Workers at Tsumeb have formed a branch of the Mineworkers' Union of Namibia. Members at Tsumeb and at mines in Kombat and Otjihase (also run by TCL in Namibia), were the first to embark on a major strike when they walked out in July 1987 in support of demands for better pay and conditions. Although the company made a net profit of $10.5 million in 1987 it took a hard-line response over the strike: out of the 5000 who went out, 2000 workers were estimated to have been sacked.
For more information contact
End Loans to Southern Africa,
56 Camberwell Road,
London SE5 OEN, UK.
Any Tuesday morning you can find a crowd lined up outside Mario Lopez's little newspaper stand in the heart of Mexico City. They are waiting for their hot-off-the-press copy of the weekly Vaquero or Cowboy magazine, a comic book that traces the adventures of North American cowboys and voluptuous Indian maidens, wrestlers, soccer players and truckdrivers. Nationwide sales of Vaquero top one million a week.
Each copy of the magazine is reportedly read by an average of seven people which means that about one third of the population reads them every week. In contrast only two to four per cent of Mexicans read books without pictures. One left-wing newspaper has capitalized on the trend by running a Sunday supplement of underground comics under the label 'hysterietas' - little hysterias.
The main purchasers of the genre are the poor. Vaquero's creator offers this explanation: 'In every Mexican there resides an idyllic feeling for the countryside his (sic) parents knew. Vaquero offers the city-bound reader a few minutes to escape to a time and place that we are losing'. Marketing also plays apart. Each booklet can fit into a back pocket and is designed to be read in the 90 minutes it takes someone to get to work.
Comics have been a popular tradition in Mexico for centuries. One thousand years ago the Mayans were cranking out codices not dissimilar to today's illustrations. And in the 1790s Catholic missionaries circulated a book of calaveras or skeletons as a grim warning to prospective converts. Cigarette companies picked up the idea a hundred years later and included romances in each packet of cigarettes.
Every issue of the comics is flavoured with grisly details of human sacrifices, devil worship and serial murders. 'Mexican comic books have always reflected our lowest instincts,' confesses Alfonso Morales, curator of the Museum of Popular Culture in Mexico City. 'They are the clearest portraits of our repressions.'
John Ross / News-Scan International Ltd
Two Ghanaian doctors are challenging the accepted wisdom about malaria. They claim that it is less prevalent than generally believed and that preventative medicine often does more harm than good. And they are particularly worried about the over-prescribing of the anti-malarial drug chloroquine which can damage eyesight.
Noticing the rising number of people whose sight had been affected by Chloroquine retinopathy due to overuse of the drug, Dr Lawrence Osei initiated a two-year research project.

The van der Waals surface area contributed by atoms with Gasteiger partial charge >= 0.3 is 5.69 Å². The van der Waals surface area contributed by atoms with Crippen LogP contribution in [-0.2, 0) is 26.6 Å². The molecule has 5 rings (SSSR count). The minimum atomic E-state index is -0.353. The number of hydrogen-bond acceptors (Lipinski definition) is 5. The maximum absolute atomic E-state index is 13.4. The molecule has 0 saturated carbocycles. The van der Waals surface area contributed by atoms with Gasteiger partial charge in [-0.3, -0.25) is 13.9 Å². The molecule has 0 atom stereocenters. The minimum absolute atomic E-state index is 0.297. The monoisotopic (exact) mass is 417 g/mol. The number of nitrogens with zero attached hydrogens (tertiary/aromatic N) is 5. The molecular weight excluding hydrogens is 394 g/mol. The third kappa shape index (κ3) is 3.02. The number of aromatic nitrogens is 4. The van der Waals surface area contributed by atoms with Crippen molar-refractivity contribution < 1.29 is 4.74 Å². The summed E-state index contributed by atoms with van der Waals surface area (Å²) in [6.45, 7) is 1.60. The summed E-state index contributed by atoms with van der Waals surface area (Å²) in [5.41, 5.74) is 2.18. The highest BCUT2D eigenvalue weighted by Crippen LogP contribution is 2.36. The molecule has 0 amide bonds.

Together with Professor R K Anteson, a fellow lecturer at the University of Ghana Medical School, Osei followed for one year the progress of 1,200 babies born at the Maprobi Polyclinic in a suburb of Accra. Children were chosen for the study because they are supposed to be especially vulnerable to malaria. The generally accepted figure, used by the UN Children's Fund - is that one million children under the age of five die of malaria alone. Consequently it is common to give children weekly doses of chloroquine as a prophylactic.
But the researchers found that in the babies they studied malarial infection was extremely rare in the first three months of life and that overall about 70 per cent of babies had no infection at all during the first year of life.
The problem, according to Dr Osei, is that many fevers caused by viral infections are being wrongly diagnosed as malaria. The doctors now hope that health workers will take note and prescribe less chloroquine and that people who normally treat themselves will realize that not every fever is malaria.
Australian support for nuclear disarmament is slowly growing. The conservatism which has held sway for several generations is increasingly giving way to a recognition of the aims and ideals of the peace movement - particularly successful in wooing 'middle Australia'.
In the early 1980s two thirds of Australians wanted the country to have its own nuclear capability and a similar proportion wanted US communication bases on Australian soil. Today these figures are only 22 and 39 per cent respectively, whilst support for visits from nuclear-armed ships has dropped from 47 to 24 per cent. There has been a comparable fall in support for increasing military defence spending and compulsory military service.
Some peace researchers connect these changes with improved relations between the US and Soviet Union, and possibly even glasnost. In July this year only six per cent of those surveyed considered the Soviet Union to be a threat to Australia's security, this figure being an all time low.
Australia's youth are generally wary of the Australia-US alliance (ANZUS), although support from all age groups is high. But the trend indicates that more Australians are questioning the country's role in the arms race: the alliance is receiving lower levels of unqualified support.